- Rescue package isn’t the one & only deal expected
- Still smitten with emerging market equities
- The health care sector still has our heart
Happy (Early) Valentine’s Day! Given that the COVID-19 pandemic has caused the loss of nearly a half million loved ones in the United States alone, I feel more grateful than ever for my four valentines—my wonderful wife and three amazing daughters. I hope that whether you celebrate with cards, chocolate, or flowers, that you’re able to spend the holiday with the ones you most care about. While red may be the color of the day, it is a color that investors are hoping not to see for any asset classes in the year ahead. However, just as in a healthy relationship, we cannot take the improving COVID-19 trends for granted and become complacent about the future returns we expect to come our way. That is why we ‘wear our hearts on our sleeves’ and continuously provide investors with timely, thoughtful insights. Looking at some of the developments so far this year, we’ll review a few key components of our economic and financial market outlook without ‘rose-colored glasses.’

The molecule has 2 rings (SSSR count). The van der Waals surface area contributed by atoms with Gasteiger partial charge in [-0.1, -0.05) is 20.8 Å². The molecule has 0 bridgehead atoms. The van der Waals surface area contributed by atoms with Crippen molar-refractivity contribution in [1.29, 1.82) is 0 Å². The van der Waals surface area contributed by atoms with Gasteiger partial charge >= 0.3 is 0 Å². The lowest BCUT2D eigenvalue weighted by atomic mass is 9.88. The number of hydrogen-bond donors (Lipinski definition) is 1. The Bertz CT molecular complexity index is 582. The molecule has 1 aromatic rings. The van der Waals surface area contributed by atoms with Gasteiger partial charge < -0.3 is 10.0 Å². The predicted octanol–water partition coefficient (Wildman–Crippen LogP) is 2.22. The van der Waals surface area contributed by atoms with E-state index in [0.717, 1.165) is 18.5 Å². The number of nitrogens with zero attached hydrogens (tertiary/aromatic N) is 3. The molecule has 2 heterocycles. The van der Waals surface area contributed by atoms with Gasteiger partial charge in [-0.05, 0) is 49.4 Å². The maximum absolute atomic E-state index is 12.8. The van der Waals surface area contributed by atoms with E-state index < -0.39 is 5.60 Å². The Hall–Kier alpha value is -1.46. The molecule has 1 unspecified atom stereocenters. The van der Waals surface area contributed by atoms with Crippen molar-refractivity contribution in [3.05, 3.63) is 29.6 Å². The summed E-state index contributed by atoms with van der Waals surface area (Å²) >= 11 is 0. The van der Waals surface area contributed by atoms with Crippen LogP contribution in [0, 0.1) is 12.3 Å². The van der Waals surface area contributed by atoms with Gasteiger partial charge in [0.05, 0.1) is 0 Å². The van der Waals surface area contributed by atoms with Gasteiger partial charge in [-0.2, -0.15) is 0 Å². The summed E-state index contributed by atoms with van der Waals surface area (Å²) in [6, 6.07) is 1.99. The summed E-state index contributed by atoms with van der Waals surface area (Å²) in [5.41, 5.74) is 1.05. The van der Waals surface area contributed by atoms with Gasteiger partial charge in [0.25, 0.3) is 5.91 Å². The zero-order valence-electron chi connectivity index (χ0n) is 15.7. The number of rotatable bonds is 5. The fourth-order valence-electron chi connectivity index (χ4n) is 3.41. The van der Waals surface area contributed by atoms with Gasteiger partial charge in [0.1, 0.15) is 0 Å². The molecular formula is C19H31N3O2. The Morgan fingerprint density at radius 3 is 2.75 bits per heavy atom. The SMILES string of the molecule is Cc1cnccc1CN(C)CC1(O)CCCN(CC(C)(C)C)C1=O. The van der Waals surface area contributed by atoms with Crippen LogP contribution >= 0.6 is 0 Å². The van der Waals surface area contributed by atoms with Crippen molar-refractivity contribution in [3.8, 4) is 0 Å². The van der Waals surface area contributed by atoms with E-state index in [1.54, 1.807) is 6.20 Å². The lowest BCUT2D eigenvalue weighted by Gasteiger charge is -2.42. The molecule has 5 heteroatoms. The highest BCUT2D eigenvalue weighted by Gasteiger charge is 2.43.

- Removing The COVID-19 Thorns From The US Economy | Roses are red, violets are blue, US economic growth is bound to breakthrough! After suffering its worst year of economic growth since 1946 (2020 Annual GDP growth: -3.5%), the US economy is forecasted to post its best year since 2000 (est. 2021 annual GDP growth: 4.0%). This 7.5 percentage point swing would not only mark the largest rebound in growth on record, but would also bring GDP back above pre-pandemic levels. But in the near term, until herd immunity can be reached, there may still be a few ‘heartbreaking’ moments for certain industries and sectors as consumer behavior is still impacted. According to Bloomberg, less than 25% of consumers plan to enjoy an evening out to dinner this Valentine’s Day. The lowest percentage in the survey’s history translates to $1.5 billion less in spending. While consumers splurging less on their ‘sweethearts’ is just one example of shifting consumer behavior, the cumulative impact of such behaviors will continue to have a near-term impact. Our much ‘rosier’ outlook for the long term is supported by action on both the policymaker and vaccine fronts. The Federal Reserve has signaled it will remain on hold through 2023, the Biden administration has proposed a rescue fiscal package (with hopes of a recovery package later this year), and the pace of inoculation has drastically improved (~1.5 million daily). With these supports in place, the US economy should be able to distance itself from the darkest days of the pandemic and be poised for a strong, consumer-driven rebound in the second half of the year.